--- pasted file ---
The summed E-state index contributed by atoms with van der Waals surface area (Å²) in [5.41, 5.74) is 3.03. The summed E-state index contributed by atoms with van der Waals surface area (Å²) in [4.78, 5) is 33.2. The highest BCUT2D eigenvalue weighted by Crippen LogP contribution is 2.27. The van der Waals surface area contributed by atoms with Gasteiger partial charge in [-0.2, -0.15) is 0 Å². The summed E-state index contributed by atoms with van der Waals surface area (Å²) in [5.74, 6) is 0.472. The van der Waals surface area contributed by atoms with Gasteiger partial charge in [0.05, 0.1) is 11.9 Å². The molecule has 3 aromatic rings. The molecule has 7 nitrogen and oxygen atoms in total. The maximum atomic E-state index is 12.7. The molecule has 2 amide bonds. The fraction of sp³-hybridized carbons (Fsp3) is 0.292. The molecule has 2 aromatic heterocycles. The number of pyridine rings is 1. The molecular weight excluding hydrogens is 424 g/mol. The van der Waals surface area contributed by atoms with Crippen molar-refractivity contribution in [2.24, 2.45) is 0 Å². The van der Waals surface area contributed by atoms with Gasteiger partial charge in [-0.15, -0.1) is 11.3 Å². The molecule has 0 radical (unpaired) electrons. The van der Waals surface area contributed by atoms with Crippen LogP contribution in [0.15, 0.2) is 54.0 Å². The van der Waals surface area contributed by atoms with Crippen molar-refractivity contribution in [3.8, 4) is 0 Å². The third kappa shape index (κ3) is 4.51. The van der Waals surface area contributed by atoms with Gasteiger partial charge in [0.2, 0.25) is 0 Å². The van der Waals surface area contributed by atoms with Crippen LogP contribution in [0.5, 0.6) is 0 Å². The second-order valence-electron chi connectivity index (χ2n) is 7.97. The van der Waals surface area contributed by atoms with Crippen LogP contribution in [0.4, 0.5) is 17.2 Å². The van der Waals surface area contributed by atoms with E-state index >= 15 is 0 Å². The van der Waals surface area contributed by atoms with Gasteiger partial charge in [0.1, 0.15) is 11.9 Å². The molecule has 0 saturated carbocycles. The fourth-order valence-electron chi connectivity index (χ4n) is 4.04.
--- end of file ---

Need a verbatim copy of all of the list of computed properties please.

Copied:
The summed E-state index contributed by atoms with van der Waals surface area (Å²) in [5.41, 5.74) is 3.03. The summed E-state index contributed by atoms with van der Waals surface area (Å²) in [4.78, 5) is 33.2. The highest BCUT2D eigenvalue weighted by Crippen LogP contribution is 2.27. The van der Waals surface area contributed by atoms with Gasteiger partial charge in [-0.2, -0.15) is 0 Å². The summed E-state index contributed by atoms with van der Waals surface area (Å²) in [5.74, 6) is 0.472. The van der Waals surface area contributed by atoms with Gasteiger partial charge in [0.05, 0.1) is 11.9 Å². The molecule has 3 aromatic rings. The molecule has 7 nitrogen and oxygen atoms in total. The maximum atomic E-state index is 12.7. The molecule has 2 amide bonds. The fraction of sp³-hybridized carbons (Fsp3) is 0.292. The molecule has 2 aromatic heterocycles. The number of pyridine rings is 1. The molecular weight excluding hydrogens is 424 g/mol. The van der Waals surface area contributed by atoms with Crippen molar-refractivity contribution in [2.24, 2.45) is 0 Å². The van der Waals surface area contributed by atoms with Gasteiger partial charge in [-0.15, -0.1) is 11.3 Å². The molecule has 0 radical (unpaired) electrons. The van der Waals surface area contributed by atoms with Crippen LogP contribution in [0.15, 0.2) is 54.0 Å². The van der Waals surface area contributed by atoms with Crippen molar-refractivity contribution in [3.8, 4) is 0 Å². The third kappa shape index (κ3) is 4.51. The van der Waals surface area contributed by atoms with Gasteiger partial charge in [0.2, 0.25) is 0 Å². The van der Waals surface area contributed by atoms with Crippen LogP contribution in [0.5, 0.6) is 0 Å². The second-order valence-electron chi connectivity index (χ2n) is 7.97. The van der Waals surface area contributed by atoms with Crippen LogP contribution in [0.4, 0.5) is 17.2 Å². The van der Waals surface area contributed by atoms with E-state index >= 15 is 0 Å². The van der Waals surface area contributed by atoms with Gasteiger partial charge in [0.1, 0.15) is 11.9 Å². The molecule has 0 saturated carbocycles. The fourth-order valence-electron chi connectivity index (χ4n) is 4.04.